Our Stories: Bringing History to Life

By John Perkinson, Senior Staff Writer
Capts. Larry Lumpkin (United), right, and Jeff Linebaugh (FedEx Express) take turns flying Gunfighter for the Commemorative Air Force.

There’s no denying that the iconic P-51 Mustang aided the Allied Forces of World War II in establishing air supremacy. The long-range fighter’s speed and versatility led the Truman Senate War Investigating Committee in 1944 to deem it “the most aerodynamically perfect pursuit plane in existence.” Capt. Larry Lumpkin (United) helps keep this celebrated warbird’s legacy alive, 70 years later, flying Gunfighter for the Commemorative Air Force (CAF).

“It’s my job beyond my job,” says Lumpkin, who’s a member of the CAF’s Great Plains Wing, near his home in Elkhorn, Neb. His “job” encompasses flying aerobatics and formation demonstrations and providing rides at air shows. For the latter charge, Gunfighter was reconfigured years ago with a second seat behind the pilot, where the aircraft’s original radio gear and fuselage fuel tank were positioned. Lumpkin notes that it’s a popular attraction, adding, “A lot of people like to ride in the P-51 and consider it a bucket-list item.”

Lumpkin conducts aerobatic maneuvers in the World War II vintage P-51D Mustang for a recent airshow.

Chance encounter

By a simple twist of fate, Lumpkin joined the CAF in 1995. “A group of friends and I had just purchased an Aeronca L-3 and decided to park it at the Council Bluffs Municipal Airport. I was the only one with an instructor rating, so they all wanted me to check them out on it,” he recalls.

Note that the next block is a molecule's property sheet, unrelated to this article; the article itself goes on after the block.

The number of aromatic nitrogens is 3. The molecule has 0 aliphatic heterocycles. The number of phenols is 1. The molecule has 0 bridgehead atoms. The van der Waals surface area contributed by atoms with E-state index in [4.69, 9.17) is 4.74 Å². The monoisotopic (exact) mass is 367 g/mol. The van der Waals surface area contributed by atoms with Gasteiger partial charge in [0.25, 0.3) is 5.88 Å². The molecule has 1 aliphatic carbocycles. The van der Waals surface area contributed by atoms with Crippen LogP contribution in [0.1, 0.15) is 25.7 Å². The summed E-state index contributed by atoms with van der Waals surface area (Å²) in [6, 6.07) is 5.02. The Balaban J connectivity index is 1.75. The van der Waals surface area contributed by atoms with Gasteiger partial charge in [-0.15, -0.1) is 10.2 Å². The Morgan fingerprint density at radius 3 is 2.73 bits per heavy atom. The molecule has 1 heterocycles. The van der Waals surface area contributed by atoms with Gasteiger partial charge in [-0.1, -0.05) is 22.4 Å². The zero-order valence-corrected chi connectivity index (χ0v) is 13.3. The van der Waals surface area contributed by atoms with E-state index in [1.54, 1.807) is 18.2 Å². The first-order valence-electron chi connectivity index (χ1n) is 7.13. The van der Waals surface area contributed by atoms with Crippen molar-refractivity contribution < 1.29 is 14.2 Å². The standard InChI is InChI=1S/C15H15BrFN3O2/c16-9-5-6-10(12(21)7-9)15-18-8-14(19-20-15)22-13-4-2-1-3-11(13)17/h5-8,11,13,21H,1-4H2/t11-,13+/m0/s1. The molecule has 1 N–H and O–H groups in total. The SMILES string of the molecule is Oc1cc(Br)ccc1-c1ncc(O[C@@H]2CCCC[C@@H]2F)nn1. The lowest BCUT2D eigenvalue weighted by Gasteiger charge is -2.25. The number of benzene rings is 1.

Those familiar with the Aeronca know that, like the Mustang, it also made a name for itself during World War II.

By chance, the group parked its airplane in the same hangar as Gunfighter, leading Lumpkin to get to know the members of the Great Plains Wing. They convinced the United captain to join their unit, and, by 2003, he became the alternate pilot for Gunfighter.

The Mustang bears the livery of the 55th Fighter Group of the “Mighty Eighth” U.S. Air Force. Retired U.S. Air Force Brig. Gen. Regis Urschler, the airplane’s primary pilot before Lumpkin, coincidentally served as commander of the 55th Strategic Reconnaissance Wing at Offutt Air Force Base. In 1977, Urschler helped secure the P-51 for the CAF, where he flew it exclusively for 27 years.

Learning to fly Gunfighter was no small undertaking for Lumpkin, who notes, “It required three years of exhaustive training. I spent 200 hours flying a T6 Texan before I ever sat in the Mustang’s cockpit.

“Once you’re strapped into the P-51, everything’s stick and rudder from the old days. It’s a very high performance airplane, and, from a personal perspective, it’s an honor and a privilege to fly it,” he adds.

By 2007, Urschler decided to call it quits. Lumpkin took command of the aircraft, and later that year brought on Capt. Jeff Linebaugh (FedEx Express), a former U.S. Air Force pilot and Japan Airlines flight instructor, to share the flying.

An original